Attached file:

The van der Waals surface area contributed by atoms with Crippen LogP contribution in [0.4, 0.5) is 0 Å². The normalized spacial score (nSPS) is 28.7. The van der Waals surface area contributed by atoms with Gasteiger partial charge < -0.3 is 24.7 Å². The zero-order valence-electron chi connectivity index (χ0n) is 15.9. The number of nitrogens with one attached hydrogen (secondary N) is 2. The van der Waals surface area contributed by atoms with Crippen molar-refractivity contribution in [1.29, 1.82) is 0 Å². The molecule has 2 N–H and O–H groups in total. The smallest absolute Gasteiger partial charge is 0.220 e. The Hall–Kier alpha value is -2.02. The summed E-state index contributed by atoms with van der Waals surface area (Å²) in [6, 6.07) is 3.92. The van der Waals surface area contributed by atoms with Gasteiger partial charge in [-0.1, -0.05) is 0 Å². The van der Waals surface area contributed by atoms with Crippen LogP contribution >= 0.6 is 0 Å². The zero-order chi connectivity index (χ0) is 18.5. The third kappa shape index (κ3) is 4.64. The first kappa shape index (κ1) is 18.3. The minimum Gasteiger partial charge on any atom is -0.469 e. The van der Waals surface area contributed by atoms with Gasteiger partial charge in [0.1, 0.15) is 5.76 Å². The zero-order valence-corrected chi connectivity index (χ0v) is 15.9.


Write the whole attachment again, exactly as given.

The van der Waals surface area contributed by atoms with Crippen LogP contribution in [0.4, 0.5) is 0 Å². The normalized spacial score (nSPS) is 28.7. The van der Waals surface area contributed by atoms with Gasteiger partial charge < -0.3 is 24.7 Å². The zero-order valence-electron chi connectivity index (χ0n) is 15.9. The number of nitrogens with one attached hydrogen (secondary N) is 2. The van der Waals surface area contributed by atoms with Crippen molar-refractivity contribution in [1.29, 1.82) is 0 Å². The molecule has 2 N–H and O–H groups in total. The smallest absolute Gasteiger partial charge is 0.220 e. The Hall–Kier alpha value is -2.02. The summed E-state index contributed by atoms with van der Waals surface area (Å²) in [6, 6.07) is 3.92. The van der Waals surface area contributed by atoms with Gasteiger partial charge in [-0.1, -0.05) is 0 Å². The van der Waals surface area contributed by atoms with Crippen LogP contribution >= 0.6 is 0 Å². The zero-order chi connectivity index (χ0) is 18.5. The third kappa shape index (κ3) is 4.64. The first kappa shape index (κ1) is 18.3. The minimum Gasteiger partial charge on any atom is -0.469 e. The van der Waals surface area contributed by atoms with Gasteiger partial charge in [0.1, 0.15) is 5.76 Å². The zero-order valence-corrected chi connectivity index (χ0v) is 15.9.